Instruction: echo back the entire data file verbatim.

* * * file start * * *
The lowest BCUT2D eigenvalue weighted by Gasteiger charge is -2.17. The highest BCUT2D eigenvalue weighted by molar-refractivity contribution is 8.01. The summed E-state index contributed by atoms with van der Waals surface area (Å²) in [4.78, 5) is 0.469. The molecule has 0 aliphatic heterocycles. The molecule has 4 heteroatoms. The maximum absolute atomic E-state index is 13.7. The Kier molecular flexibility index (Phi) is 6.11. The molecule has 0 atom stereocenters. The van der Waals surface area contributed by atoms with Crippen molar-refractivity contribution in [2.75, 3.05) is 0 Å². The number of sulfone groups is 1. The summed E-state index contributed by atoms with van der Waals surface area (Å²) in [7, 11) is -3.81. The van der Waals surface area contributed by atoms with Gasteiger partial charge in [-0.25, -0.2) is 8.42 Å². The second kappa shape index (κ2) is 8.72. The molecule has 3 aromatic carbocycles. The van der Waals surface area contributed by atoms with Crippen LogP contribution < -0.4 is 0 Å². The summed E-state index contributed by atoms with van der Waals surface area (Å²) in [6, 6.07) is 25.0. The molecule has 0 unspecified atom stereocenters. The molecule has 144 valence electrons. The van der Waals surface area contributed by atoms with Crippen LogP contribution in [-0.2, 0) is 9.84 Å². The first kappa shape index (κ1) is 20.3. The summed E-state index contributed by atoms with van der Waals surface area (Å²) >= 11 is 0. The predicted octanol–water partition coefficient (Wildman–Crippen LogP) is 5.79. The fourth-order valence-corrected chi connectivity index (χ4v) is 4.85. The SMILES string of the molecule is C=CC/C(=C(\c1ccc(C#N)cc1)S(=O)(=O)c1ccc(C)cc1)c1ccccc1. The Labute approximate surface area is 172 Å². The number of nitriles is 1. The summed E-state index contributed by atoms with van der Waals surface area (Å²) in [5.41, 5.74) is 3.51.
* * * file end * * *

The lowest BCUT2D eigenvalue weighted by Gasteiger charge is -2.17. The highest BCUT2D eigenvalue weighted by molar-refractivity contribution is 8.01. The summed E-state index contributed by atoms with van der Waals surface area (Å²) in [4.78, 5) is 0.469. The molecule has 0 aliphatic heterocycles. The molecule has 4 heteroatoms. The maximum absolute atomic E-state index is 13.7. The Kier molecular flexibility index (Phi) is 6.11. The molecule has 0 atom stereocenters. The van der Waals surface area contributed by atoms with Crippen molar-refractivity contribution in [2.75, 3.05) is 0 Å². The number of sulfone groups is 1. The summed E-state index contributed by atoms with van der Waals surface area (Å²) in [7, 11) is -3.81. The van der Waals surface area contributed by atoms with Gasteiger partial charge in [-0.25, -0.2) is 8.42 Å². The second kappa shape index (κ2) is 8.72. The molecule has 3 aromatic carbocycles. The van der Waals surface area contributed by atoms with Crippen LogP contribution < -0.4 is 0 Å². The summed E-state index contributed by atoms with van der Waals surface area (Å²) in [6, 6.07) is 25.0. The molecule has 0 unspecified atom stereocenters. The molecule has 144 valence electrons. The van der Waals surface area contributed by atoms with Crippen LogP contribution in [-0.2, 0) is 9.84 Å². The first kappa shape index (κ1) is 20.3. The summed E-state index contributed by atoms with van der Waals surface area (Å²) >= 11 is 0. The predicted octanol–water partition coefficient (Wildman–Crippen LogP) is 5.79. The fourth-order valence-corrected chi connectivity index (χ4v) is 4.85. The SMILES string of the molecule is C=CC/C(=C(\c1ccc(C#N)cc1)S(=O)(=O)c1ccc(C)cc1)c1ccccc1. The Labute approximate surface area is 172 Å². The number of nitriles is 1. The summed E-state index contributed by atoms with van der Waals surface area (Å²) in [5.41, 5.74) is 3.51.